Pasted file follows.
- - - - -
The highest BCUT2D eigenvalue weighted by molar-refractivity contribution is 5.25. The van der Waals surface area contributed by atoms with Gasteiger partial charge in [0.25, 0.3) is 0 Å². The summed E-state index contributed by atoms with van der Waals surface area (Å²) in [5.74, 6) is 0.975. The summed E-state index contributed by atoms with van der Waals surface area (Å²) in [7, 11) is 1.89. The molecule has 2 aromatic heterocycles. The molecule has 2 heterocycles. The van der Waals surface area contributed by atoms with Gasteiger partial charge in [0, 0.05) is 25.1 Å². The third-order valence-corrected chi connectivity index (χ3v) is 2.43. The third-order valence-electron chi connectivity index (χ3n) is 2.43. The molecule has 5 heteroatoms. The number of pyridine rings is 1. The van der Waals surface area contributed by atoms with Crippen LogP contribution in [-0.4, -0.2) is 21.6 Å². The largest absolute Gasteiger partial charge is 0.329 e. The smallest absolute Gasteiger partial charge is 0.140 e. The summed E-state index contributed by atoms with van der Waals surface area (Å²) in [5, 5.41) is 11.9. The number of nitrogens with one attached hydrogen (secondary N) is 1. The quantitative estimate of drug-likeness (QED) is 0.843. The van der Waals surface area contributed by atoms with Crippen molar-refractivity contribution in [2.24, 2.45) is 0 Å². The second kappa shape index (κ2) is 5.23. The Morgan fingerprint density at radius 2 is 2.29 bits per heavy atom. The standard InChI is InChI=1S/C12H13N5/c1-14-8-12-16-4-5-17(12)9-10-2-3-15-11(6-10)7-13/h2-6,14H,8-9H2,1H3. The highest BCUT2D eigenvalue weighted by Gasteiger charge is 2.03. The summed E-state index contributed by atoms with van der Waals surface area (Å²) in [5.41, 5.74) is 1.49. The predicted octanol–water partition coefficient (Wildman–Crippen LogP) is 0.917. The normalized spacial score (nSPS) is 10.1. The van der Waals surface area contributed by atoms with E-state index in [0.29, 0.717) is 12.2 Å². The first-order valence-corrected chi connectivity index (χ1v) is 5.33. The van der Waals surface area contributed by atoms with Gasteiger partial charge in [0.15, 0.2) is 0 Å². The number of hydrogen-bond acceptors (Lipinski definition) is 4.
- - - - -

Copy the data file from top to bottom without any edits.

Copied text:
The highest BCUT2D eigenvalue weighted by molar-refractivity contribution is 5.25. The van der Waals surface area contributed by atoms with Gasteiger partial charge in [0.25, 0.3) is 0 Å². The summed E-state index contributed by atoms with van der Waals surface area (Å²) in [5.74, 6) is 0.975. The summed E-state index contributed by atoms with van der Waals surface area (Å²) in [7, 11) is 1.89. The molecule has 2 aromatic heterocycles. The molecule has 2 heterocycles. The van der Waals surface area contributed by atoms with Gasteiger partial charge in [0, 0.05) is 25.1 Å². The third-order valence-corrected chi connectivity index (χ3v) is 2.43. The third-order valence-electron chi connectivity index (χ3n) is 2.43. The molecule has 5 heteroatoms. The number of pyridine rings is 1. The van der Waals surface area contributed by atoms with Crippen LogP contribution in [-0.4, -0.2) is 21.6 Å². The largest absolute Gasteiger partial charge is 0.329 e. The smallest absolute Gasteiger partial charge is 0.140 e. The summed E-state index contributed by atoms with van der Waals surface area (Å²) in [5, 5.41) is 11.9. The number of nitrogens with one attached hydrogen (secondary N) is 1. The quantitative estimate of drug-likeness (QED) is 0.843. The van der Waals surface area contributed by atoms with Crippen molar-refractivity contribution in [2.24, 2.45) is 0 Å². The second kappa shape index (κ2) is 5.23. The Morgan fingerprint density at radius 2 is 2.29 bits per heavy atom. The standard InChI is InChI=1S/C12H13N5/c1-14-8-12-16-4-5-17(12)9-10-2-3-15-11(6-10)7-13/h2-6,14H,8-9H2,1H3. The highest BCUT2D eigenvalue weighted by Gasteiger charge is 2.03. The summed E-state index contributed by atoms with van der Waals surface area (Å²) in [5.41, 5.74) is 1.49. The predicted octanol–water partition coefficient (Wildman–Crippen LogP) is 0.917. The normalized spacial score (nSPS) is 10.1. The van der Waals surface area contributed by atoms with E-state index in [0.29, 0.717) is 12.2 Å². The first-order valence-corrected chi connectivity index (χ1v) is 5.33. The van der Waals surface area contributed by atoms with Gasteiger partial charge in [0.15, 0.2) is 0 Å². The number of hydrogen-bond acceptors (Lipinski definition) is 4.